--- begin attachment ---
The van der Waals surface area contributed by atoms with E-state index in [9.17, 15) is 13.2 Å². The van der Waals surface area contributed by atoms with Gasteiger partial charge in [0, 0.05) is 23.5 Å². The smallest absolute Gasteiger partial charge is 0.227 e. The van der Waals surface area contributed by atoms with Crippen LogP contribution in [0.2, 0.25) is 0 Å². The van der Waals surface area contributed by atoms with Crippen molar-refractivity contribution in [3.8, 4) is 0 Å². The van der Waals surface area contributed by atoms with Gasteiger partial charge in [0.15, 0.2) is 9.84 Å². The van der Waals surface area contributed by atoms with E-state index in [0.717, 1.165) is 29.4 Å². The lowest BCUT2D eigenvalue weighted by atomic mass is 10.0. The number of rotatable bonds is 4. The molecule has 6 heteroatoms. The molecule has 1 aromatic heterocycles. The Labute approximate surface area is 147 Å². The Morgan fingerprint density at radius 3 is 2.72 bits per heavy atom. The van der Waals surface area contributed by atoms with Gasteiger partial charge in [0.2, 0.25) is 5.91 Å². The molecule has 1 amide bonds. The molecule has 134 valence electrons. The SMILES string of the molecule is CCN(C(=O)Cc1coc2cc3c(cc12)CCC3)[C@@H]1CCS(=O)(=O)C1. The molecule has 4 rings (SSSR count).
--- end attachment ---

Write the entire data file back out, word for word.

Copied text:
The van der Waals surface area contributed by atoms with E-state index in [9.17, 15) is 13.2 Å². The van der Waals surface area contributed by atoms with Gasteiger partial charge in [0, 0.05) is 23.5 Å². The smallest absolute Gasteiger partial charge is 0.227 e. The van der Waals surface area contributed by atoms with Crippen LogP contribution in [0.2, 0.25) is 0 Å². The van der Waals surface area contributed by atoms with Crippen molar-refractivity contribution in [3.8, 4) is 0 Å². The van der Waals surface area contributed by atoms with Gasteiger partial charge in [0.15, 0.2) is 9.84 Å². The van der Waals surface area contributed by atoms with E-state index in [0.717, 1.165) is 29.4 Å². The lowest BCUT2D eigenvalue weighted by atomic mass is 10.0. The number of rotatable bonds is 4. The molecule has 6 heteroatoms. The molecule has 1 aromatic heterocycles. The Labute approximate surface area is 147 Å². The Morgan fingerprint density at radius 3 is 2.72 bits per heavy atom. The van der Waals surface area contributed by atoms with Gasteiger partial charge in [0.2, 0.25) is 5.91 Å². The molecule has 1 amide bonds. The molecule has 134 valence electrons. The SMILES string of the molecule is CCN(C(=O)Cc1coc2cc3c(cc12)CCC3)[C@@H]1CCS(=O)(=O)C1. The molecule has 4 rings (SSSR count).